Changing Jobs EffectivelySep 26, 2015 3 minute read
There are many factors to consider while changing jobs. Jobs are where we spent the majority of our waking hours. They mostly rule our financial lives. Being our jobs so important, it doesn’t seem too crazy to look for the perfect job. Unfortunately, there is no perfect job. After gathering data on many job transitions of family and friends, we have developed a theory on how to change jobs effectively.
What makes you happy at work?
Dig down into your inner self and try to answer this question as honestly as possible. Think of the three most important factors.1 Don’t share them with anybody. Just make sure to understand what those are.
Why is this important?: Having your personal motivators clearly defined will help you make the right compromises when looking for a job. I have worked with at least a dozen individuals who have consciously taken uncommon directions with their careers: four hours daily commutes, unemployment to work on personal projects, major pay cuts to be closer to home, promotion rejection to dodge responsibility, remain significantly underpaid in spite of a thriving job market. When questioned about these career choices, they all strongly believe it is the best decision for them.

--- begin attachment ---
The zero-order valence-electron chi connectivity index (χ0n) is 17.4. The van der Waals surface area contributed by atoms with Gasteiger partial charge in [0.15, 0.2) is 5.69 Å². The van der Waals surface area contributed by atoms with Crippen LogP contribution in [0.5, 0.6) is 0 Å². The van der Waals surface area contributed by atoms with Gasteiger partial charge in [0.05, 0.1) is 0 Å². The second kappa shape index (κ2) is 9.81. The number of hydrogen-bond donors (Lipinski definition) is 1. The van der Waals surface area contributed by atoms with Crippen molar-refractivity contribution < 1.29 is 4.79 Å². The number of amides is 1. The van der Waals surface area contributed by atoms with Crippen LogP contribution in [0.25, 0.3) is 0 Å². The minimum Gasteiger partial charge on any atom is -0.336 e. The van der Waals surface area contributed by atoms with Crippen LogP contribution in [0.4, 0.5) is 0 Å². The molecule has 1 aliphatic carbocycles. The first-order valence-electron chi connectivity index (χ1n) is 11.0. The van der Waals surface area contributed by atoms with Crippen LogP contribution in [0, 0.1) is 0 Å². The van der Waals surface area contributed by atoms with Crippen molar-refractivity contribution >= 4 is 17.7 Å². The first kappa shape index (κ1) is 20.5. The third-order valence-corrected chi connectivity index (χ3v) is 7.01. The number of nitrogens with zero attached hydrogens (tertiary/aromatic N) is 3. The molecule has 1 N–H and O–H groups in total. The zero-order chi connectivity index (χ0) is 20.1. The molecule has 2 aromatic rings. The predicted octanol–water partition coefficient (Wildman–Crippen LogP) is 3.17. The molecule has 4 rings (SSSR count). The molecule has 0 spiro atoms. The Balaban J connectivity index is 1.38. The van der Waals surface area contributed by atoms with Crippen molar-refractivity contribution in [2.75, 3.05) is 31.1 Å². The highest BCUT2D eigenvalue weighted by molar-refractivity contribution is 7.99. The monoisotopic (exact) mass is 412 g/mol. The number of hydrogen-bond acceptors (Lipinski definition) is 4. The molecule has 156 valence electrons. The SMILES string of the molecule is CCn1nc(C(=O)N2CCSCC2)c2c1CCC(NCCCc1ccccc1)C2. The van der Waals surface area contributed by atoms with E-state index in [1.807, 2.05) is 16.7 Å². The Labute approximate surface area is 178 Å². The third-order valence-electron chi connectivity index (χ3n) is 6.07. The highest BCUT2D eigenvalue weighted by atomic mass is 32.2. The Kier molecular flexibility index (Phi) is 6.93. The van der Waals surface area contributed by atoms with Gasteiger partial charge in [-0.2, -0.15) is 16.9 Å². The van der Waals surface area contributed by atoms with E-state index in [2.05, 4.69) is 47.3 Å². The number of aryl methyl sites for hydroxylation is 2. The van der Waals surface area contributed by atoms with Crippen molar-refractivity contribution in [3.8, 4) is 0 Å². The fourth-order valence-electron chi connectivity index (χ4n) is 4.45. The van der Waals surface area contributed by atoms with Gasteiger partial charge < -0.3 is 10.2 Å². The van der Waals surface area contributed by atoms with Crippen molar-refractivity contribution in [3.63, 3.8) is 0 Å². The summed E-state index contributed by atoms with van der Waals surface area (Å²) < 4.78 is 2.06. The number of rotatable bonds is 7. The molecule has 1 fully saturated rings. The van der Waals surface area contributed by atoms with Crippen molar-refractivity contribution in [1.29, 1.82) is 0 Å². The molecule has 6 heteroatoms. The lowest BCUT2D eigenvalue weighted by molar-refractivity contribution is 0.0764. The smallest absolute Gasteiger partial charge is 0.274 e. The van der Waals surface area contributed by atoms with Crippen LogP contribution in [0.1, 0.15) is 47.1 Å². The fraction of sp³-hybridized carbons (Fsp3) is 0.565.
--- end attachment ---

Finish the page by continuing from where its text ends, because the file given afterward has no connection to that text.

The following questions can provide some guidance to ultimately answer “What makes you happy at work?”.
- Do you like being the dumbest person in the room? Or do you like being smarter than your coworkers?
- Do you like working in a team that shares duties and responsibilities? Or would you rather fly solo working on your own?
- Do you like jobs that demand constant learning of new skills? Or would you rather prefer some stability doing the same thing for many years?
- Do you need to be heard and considered during decision-making processes? Or you are just fine with whatever others choose?
- Do you like clearly defined well-structured job duties and responsibilities? Or you are happy wearing many different hats?
- Do you like telling others what to do? Or do you need somebody to tell you what to do?
- Do you care about your company’s future and stability? Or you feel those matters are beyond your pay grade?
- Are you concerned that your current job is not helping your personal development? Or as long as they pay you everything is fine?
- Are you ok doing some overtime here and there? Or you just want to work from nine to five?
- What is your ideal commute time?
- Do you want to change the world with your job? Or you are just fine doing whatever?
The elephant in the room
The majority of professionals work for money.[citation_needed] Money is usually the first thing to come up when looking for a job. However, it should not be the only factor considered during a job search. Always make sure you are making the best decision for yourself and the particular situation you’re into.
No job is perfect. The better we know what makes us happy at work, the better our job transitions will be.
Why three? The idea behind selecting important factors is focusing. Human beings are very complex multidimensional entities. Having only one motivator is unrealistic. More than three does not seem like focusing at all. It can safely be assumed that money would be a motivator for the majority of the population so that leaves only two more. Thus the three. ↩